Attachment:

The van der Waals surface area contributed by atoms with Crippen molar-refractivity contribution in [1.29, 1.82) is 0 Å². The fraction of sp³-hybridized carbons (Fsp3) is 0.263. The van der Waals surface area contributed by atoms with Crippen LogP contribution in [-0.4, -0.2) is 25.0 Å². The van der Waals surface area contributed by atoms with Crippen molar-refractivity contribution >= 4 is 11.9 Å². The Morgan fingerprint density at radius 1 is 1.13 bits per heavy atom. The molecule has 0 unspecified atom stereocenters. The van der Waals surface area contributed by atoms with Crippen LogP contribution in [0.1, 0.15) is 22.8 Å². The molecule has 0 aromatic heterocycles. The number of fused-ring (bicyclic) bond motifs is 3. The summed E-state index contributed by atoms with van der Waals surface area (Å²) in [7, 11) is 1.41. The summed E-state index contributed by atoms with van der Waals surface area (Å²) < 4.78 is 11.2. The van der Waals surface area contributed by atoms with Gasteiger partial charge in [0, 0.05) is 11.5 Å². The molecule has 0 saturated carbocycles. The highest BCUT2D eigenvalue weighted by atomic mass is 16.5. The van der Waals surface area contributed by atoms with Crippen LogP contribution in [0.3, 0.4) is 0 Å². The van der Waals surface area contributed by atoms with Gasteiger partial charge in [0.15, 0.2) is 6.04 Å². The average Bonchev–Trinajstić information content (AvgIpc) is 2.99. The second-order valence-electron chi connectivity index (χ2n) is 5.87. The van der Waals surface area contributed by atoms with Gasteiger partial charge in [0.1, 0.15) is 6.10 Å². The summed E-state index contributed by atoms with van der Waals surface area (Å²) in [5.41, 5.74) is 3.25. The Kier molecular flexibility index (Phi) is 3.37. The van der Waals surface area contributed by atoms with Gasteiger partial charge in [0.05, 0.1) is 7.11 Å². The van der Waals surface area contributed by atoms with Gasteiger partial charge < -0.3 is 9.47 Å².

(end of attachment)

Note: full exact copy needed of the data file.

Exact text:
The van der Waals surface area contributed by atoms with Crippen molar-refractivity contribution in [1.29, 1.82) is 0 Å². The fraction of sp³-hybridized carbons (Fsp3) is 0.263. The van der Waals surface area contributed by atoms with Crippen LogP contribution in [-0.4, -0.2) is 25.0 Å². The van der Waals surface area contributed by atoms with Crippen molar-refractivity contribution >= 4 is 11.9 Å². The Morgan fingerprint density at radius 1 is 1.13 bits per heavy atom. The molecule has 0 unspecified atom stereocenters. The van der Waals surface area contributed by atoms with Crippen LogP contribution in [0.1, 0.15) is 22.8 Å². The molecule has 0 aromatic heterocycles. The number of fused-ring (bicyclic) bond motifs is 3. The summed E-state index contributed by atoms with van der Waals surface area (Å²) in [7, 11) is 1.41. The summed E-state index contributed by atoms with van der Waals surface area (Å²) < 4.78 is 11.2. The van der Waals surface area contributed by atoms with Gasteiger partial charge in [0, 0.05) is 11.5 Å². The molecule has 0 saturated carbocycles. The highest BCUT2D eigenvalue weighted by atomic mass is 16.5. The van der Waals surface area contributed by atoms with Crippen LogP contribution in [0.3, 0.4) is 0 Å². The van der Waals surface area contributed by atoms with Gasteiger partial charge in [0.15, 0.2) is 6.04 Å². The average Bonchev–Trinajstić information content (AvgIpc) is 2.99. The second-order valence-electron chi connectivity index (χ2n) is 5.87. The van der Waals surface area contributed by atoms with Gasteiger partial charge in [0.1, 0.15) is 6.10 Å². The summed E-state index contributed by atoms with van der Waals surface area (Å²) in [5.41, 5.74) is 3.25. The Kier molecular flexibility index (Phi) is 3.37. The van der Waals surface area contributed by atoms with Gasteiger partial charge in [0.05, 0.1) is 7.11 Å². The van der Waals surface area contributed by atoms with Gasteiger partial charge < -0.3 is 9.47 Å².